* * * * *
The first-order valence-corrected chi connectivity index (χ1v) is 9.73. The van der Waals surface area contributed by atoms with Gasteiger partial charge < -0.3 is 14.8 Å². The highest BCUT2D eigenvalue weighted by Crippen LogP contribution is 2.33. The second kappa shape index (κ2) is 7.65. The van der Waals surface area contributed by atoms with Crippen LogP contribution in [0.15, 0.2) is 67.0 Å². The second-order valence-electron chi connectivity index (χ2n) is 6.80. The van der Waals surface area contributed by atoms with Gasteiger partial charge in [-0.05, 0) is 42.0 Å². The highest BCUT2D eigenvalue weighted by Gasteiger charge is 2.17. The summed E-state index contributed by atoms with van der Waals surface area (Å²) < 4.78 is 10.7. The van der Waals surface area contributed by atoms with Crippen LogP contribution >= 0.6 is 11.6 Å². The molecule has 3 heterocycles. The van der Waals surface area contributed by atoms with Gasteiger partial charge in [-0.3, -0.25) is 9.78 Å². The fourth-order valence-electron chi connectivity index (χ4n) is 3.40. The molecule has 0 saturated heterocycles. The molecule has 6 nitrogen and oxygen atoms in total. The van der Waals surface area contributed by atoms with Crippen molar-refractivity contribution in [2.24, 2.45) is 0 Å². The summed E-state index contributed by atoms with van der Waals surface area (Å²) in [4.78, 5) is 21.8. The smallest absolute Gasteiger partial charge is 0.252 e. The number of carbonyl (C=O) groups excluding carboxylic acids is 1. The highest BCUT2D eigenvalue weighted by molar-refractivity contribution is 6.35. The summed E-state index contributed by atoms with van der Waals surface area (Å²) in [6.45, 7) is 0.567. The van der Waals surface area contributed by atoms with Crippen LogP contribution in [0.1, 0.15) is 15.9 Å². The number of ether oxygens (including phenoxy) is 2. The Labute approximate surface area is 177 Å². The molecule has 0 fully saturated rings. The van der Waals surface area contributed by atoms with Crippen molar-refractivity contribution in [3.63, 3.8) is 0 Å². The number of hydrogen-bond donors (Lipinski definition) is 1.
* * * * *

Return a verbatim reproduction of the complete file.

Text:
The first-order valence-corrected chi connectivity index (χ1v) is 9.73. The van der Waals surface area contributed by atoms with Gasteiger partial charge < -0.3 is 14.8 Å². The highest BCUT2D eigenvalue weighted by Crippen LogP contribution is 2.33. The second kappa shape index (κ2) is 7.65. The van der Waals surface area contributed by atoms with Crippen LogP contribution in [0.15, 0.2) is 67.0 Å². The second-order valence-electron chi connectivity index (χ2n) is 6.80. The van der Waals surface area contributed by atoms with Gasteiger partial charge in [-0.05, 0) is 42.0 Å². The highest BCUT2D eigenvalue weighted by Gasteiger charge is 2.17. The summed E-state index contributed by atoms with van der Waals surface area (Å²) < 4.78 is 10.7. The van der Waals surface area contributed by atoms with Crippen LogP contribution >= 0.6 is 11.6 Å². The molecule has 3 heterocycles. The van der Waals surface area contributed by atoms with Gasteiger partial charge in [-0.3, -0.25) is 9.78 Å². The fourth-order valence-electron chi connectivity index (χ4n) is 3.40. The molecule has 0 saturated heterocycles. The molecule has 6 nitrogen and oxygen atoms in total. The van der Waals surface area contributed by atoms with Crippen molar-refractivity contribution in [2.24, 2.45) is 0 Å². The summed E-state index contributed by atoms with van der Waals surface area (Å²) in [4.78, 5) is 21.8. The smallest absolute Gasteiger partial charge is 0.252 e. The number of carbonyl (C=O) groups excluding carboxylic acids is 1. The highest BCUT2D eigenvalue weighted by molar-refractivity contribution is 6.35. The summed E-state index contributed by atoms with van der Waals surface area (Å²) in [6.45, 7) is 0.567. The van der Waals surface area contributed by atoms with Crippen LogP contribution in [0.1, 0.15) is 15.9 Å². The number of ether oxygens (including phenoxy) is 2. The Labute approximate surface area is 177 Å². The molecule has 0 fully saturated rings. The van der Waals surface area contributed by atoms with Crippen molar-refractivity contribution in [3.63, 3.8) is 0 Å². The number of hydrogen-bond donors (Lipinski definition) is 1.